Njeshe Amal “ARTicle” blog

If you want to go quickly, go alone. If you want to go far, go together.


· An Informal Introduction
· To Bootstrap, or Not To

· Redux: What The Flow?

· Get Started: Node/Express


Computer scientist, Lisa Gelobter, assisted with the 1995 creation of Shockwave, essential technology that led to the development of web animation. (So, we have her to thank for GIFs).

Every morning, a gazelle wakes up. It knows it must run faster than the fastest lion or it will be killed. Every morning, a lion wakes up. It knows it must outrun the slowest gazelle or it will starve to death. It doesn’t matter whether you’re a lion or gazelle. When the sun comes up, you’d better be running.

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ART—icle 05

A personal story.

My journey to being a detail-oriented, people-focused, problem solver.

In the spring of 1995, I was born in a third world country. Beyond that, I was born in what one could describe as the slums. Nevertheless, I grew up free to roam about and explore the world around me. I once walked about 3 miles to my uncle’s house from at about 5 years old, don’t tell my mom. With that, independence, creativity, and attention to detail blossomed within me.

Often, I would sit by the window and watch people walk about. I remember thinking about what they were going to do based on their outfits. If a woman was dressed up in glittery clothes and only held a purse, maybe she was headed to a party. If she was moderately dressed and had a purse, AND a book, AND a fan, maybe she was going to church. Curiosity fueled my attentiveness. Soon I began to take note of the expression on their faces, and their body language, as they walked up and down the street. If his face was bunched up and he was walking fast, someone was going to get an earful from him. If she smiled as he talked to her and couldn't stay still, then she liked him.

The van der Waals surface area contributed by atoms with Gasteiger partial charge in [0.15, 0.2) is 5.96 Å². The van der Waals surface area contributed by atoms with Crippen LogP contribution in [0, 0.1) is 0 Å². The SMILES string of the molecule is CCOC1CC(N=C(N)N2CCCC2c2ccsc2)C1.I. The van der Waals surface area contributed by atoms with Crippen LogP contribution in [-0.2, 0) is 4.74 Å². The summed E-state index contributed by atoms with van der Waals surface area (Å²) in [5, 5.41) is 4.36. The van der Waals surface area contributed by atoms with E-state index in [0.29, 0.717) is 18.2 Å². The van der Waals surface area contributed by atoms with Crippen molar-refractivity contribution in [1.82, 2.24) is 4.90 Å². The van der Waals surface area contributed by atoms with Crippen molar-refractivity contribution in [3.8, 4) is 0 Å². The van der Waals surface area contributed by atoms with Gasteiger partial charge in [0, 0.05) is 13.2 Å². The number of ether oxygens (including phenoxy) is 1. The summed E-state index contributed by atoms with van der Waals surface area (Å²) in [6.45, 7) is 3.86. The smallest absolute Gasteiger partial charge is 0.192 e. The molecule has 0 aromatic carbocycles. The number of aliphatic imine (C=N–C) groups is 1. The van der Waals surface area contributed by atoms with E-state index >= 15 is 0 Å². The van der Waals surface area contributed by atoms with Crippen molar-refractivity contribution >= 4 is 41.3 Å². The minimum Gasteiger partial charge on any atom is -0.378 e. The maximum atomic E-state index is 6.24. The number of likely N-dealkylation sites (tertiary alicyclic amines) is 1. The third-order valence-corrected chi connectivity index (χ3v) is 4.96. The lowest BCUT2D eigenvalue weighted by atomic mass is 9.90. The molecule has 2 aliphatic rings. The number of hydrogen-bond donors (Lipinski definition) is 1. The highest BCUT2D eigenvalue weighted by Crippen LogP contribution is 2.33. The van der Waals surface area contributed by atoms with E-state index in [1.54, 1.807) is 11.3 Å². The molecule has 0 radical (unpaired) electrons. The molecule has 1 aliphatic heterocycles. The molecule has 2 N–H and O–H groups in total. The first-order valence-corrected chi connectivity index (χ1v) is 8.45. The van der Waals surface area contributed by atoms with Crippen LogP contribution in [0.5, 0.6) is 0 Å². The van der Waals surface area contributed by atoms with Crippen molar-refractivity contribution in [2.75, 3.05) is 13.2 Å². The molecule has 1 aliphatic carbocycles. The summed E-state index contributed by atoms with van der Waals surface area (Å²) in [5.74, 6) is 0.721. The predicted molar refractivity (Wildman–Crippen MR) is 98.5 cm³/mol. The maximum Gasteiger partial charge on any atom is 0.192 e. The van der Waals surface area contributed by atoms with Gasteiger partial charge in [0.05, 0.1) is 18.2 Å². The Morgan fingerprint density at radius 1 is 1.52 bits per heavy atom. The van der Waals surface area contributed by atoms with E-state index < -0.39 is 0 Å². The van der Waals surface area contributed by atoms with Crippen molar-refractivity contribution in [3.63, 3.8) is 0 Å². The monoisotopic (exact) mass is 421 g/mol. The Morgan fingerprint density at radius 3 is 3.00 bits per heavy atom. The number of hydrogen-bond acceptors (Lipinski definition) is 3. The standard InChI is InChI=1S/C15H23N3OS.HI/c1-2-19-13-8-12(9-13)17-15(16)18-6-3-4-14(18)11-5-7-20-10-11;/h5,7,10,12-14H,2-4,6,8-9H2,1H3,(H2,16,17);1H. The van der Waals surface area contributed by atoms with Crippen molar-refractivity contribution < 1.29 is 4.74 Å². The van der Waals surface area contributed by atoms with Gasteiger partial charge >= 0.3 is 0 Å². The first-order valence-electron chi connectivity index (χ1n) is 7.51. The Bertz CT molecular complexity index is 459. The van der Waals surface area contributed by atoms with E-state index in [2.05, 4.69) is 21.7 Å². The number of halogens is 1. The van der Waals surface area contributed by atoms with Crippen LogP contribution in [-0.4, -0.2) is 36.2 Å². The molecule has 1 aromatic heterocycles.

Today, I can see when a customer needs help from across the store. I notice the furrow of a person’s brow, or even the number of times they turn around seeming lost. Being fascinated with details has also helped me debug errors quickly by tracing the details backwards. I ask myself, well where did it last work? And then, where did it break? After that, I trace the in-between, using various resources to mend the gap in my knowledge.

Back then, we were often in need, but we were never without - because the community is family. I would stay with neighbors when my parents were working. And when my mother was sick, people would bring food to the house, so we had one less thing to worry about. Coming from humble beginnings, I learned to make do with what we had. When we could not afford butter, experimenting taught me that making cupcakes with oil was just as effective. Also, when my brothers were in school and my parents had to deal with something urgent, I learned to take initiative by offering to help a neighbor in exchange for an afternoon snack.

Needless to say, I credit my inclination towards problem solving to the environment I grew up in. I also credit my upbringing with fostering my desire to help people. Being a part of a community was cemented in me early on. Seeing neighbors and strangers as an extension of family has influenced the way I treat customers, co-workers, and all those around me.

I hope this helps you mend some gaps in your understanding of who I am.

Thanks for stopping by 🙃️, BYE!